Connect the starry sky observatory to the new STEAM center
By VERNON ROBISON
Leaders of the local workforce development group, Mesquite Works, have long claimed that “the sky is the limit” on a new community learning center they are developing at the Mesquite Plaza Mall. But that may soon be true – at least when it comes to the night sky.
On Saturday, December 18, Mesquite Works board members gathered with members of the Great Basin National Park Foundation team to discuss how live and streaming images of some of the night skies the darkest of the country could be transmitted directly to the nearest. open learning center for the education of local children.
The vision for the local center has come a long way since September of this year, when officials of the Charles and Phyllis M. Frias Charitable Trust announced that they were donating the Mesquite Plaza buildings to the Mesquite Works organization. The donation, valued at more than $ 2 million, is intended for the creation of a community center for the education of science, technology, engineering, arts, agriculture and mathematics (STEAM).
The group visited three spacious classrooms, located on the west side of the mall. These are currently in the final stages of a complete renovation to become the debut of the STEAM center.
Mesquite Works board chairman George Gault explained that the center has a fiber optic connection to the Internet. There will also be a huge 80-inch television set up in one of the large classrooms that will be used for teaching, Gault said.
“We think it would be ideal for viewing a live internet link between the Grand Bassin Observatory telescope and our center,” said Gault.
Images of the night sky would be captured by a huge 27.5-inch reflecting telescope located at the Grand Bassin Observatory located more than 200 miles north of Mesquite in the mountains of Grand Bassin National Park. It is said to be one of the most remote areas in the contiguous United States with some of the darkest skies.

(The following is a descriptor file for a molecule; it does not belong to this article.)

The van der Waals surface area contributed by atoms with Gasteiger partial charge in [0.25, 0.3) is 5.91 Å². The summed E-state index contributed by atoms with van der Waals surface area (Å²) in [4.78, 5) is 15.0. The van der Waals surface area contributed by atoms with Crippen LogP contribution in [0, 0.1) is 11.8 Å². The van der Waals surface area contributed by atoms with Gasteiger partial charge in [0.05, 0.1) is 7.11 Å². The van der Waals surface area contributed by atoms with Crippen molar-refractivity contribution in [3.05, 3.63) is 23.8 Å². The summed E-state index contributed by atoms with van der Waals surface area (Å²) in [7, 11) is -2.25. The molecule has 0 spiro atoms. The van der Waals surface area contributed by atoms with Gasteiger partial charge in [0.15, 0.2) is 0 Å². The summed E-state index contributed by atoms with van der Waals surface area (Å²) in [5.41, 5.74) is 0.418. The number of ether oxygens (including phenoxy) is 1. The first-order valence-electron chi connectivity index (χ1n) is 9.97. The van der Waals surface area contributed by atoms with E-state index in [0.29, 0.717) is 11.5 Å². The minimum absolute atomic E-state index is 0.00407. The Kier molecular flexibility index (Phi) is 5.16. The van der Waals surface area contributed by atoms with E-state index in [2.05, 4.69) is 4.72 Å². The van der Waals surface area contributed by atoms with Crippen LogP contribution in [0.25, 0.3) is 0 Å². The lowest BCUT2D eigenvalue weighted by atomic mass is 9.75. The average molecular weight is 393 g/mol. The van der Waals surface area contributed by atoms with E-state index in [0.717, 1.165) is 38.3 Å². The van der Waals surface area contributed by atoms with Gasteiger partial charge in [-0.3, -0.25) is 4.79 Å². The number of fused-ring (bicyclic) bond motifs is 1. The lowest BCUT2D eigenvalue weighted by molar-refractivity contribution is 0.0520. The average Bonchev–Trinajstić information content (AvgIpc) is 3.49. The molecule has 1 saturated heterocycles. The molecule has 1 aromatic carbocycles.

Due to its location surrounded by nature, the observatory is designed to be fully controlled remotely. Students and researchers can operate the telescope with web controls from anywhere in the world as long as they have an Internet connection.
Gault said such an experience would be invaluable as part of the local STEAM center. “In addition to the educational experiences for the kids, we are also planning to involve the whole community by hosting family evenings watching the stars above Great Basin,” said Gault. “What an incredible opportunity.”
A group of four members of the Grand Bassin National Park Foundation team were present at the meeting and were invited to share their comments and suggestions on the new STEAM center and how best to make the connection. between it and the Observatory. They included Dr John Kenney, Chairman of the Grand Basin Observatory Operations Committee; Dr Bridget Eastep, executive director of the Outdoor Pathways program at Southern Utah University; Dr. Kenji Hakuta, professor emeritus at Stanford University; and Steven Brown, Distinguished Fellow of the Great Basin National Park Foundation.
Dr Kenney suggested that in addition to the virtual connection to the observatory, the center consider acquiring a 17-inch telescope to use somewhere in the region or in its darker sky environment.
“Of course, we’re excited to be working on the link with the observatory,” Kenney said. “But there is really no substitute for real experience; the look and feel of looking through a real telescope.
John Mowbray, who is a co-administrator of the Frias Trust organization, agreed with this. Mowbray is an astronomer who has guided many young people to an early appreciation of stargazing.
“I’ve seen it a couple of times when a child first looks through the eyepiece of a telescope and sees something spectacular,” Mowbray said. “It’s a real ‘gotcha’ moment for the kid.”
Of course, the local STEAM center will involve a lot more learning opportunities than just staring at the night sky.
Virgin Valley High School principal Riley Frei said the idea for the center originated in conversations he had with late community education advocate Jim Wilson.
“We talked about doing something here that our school district just can’t do,” Frei said. “If we could take out all the bureaucracy, what could we do that’s bigger and better than anywhere else?”
This is the question we asked ourselves. We weren’t looking to replicate anything of what others are doing, but to go further and respond to new demand. It was not meant to complement anything else, but to supplant it.
Gault added that the STEAM center is envisioned as a training ground to prepare local high school students for the careers of the future, including advanced manufacturing, robotics, drones, computer coding and other emerging fields.
But it would also serve as a center of discovery and a space of creation for the youngest of elementary and middle schools.
The scope of the center will include not only Mesquite, but Bunkerville, Moapa Valley and the communities of the Arizona Strip.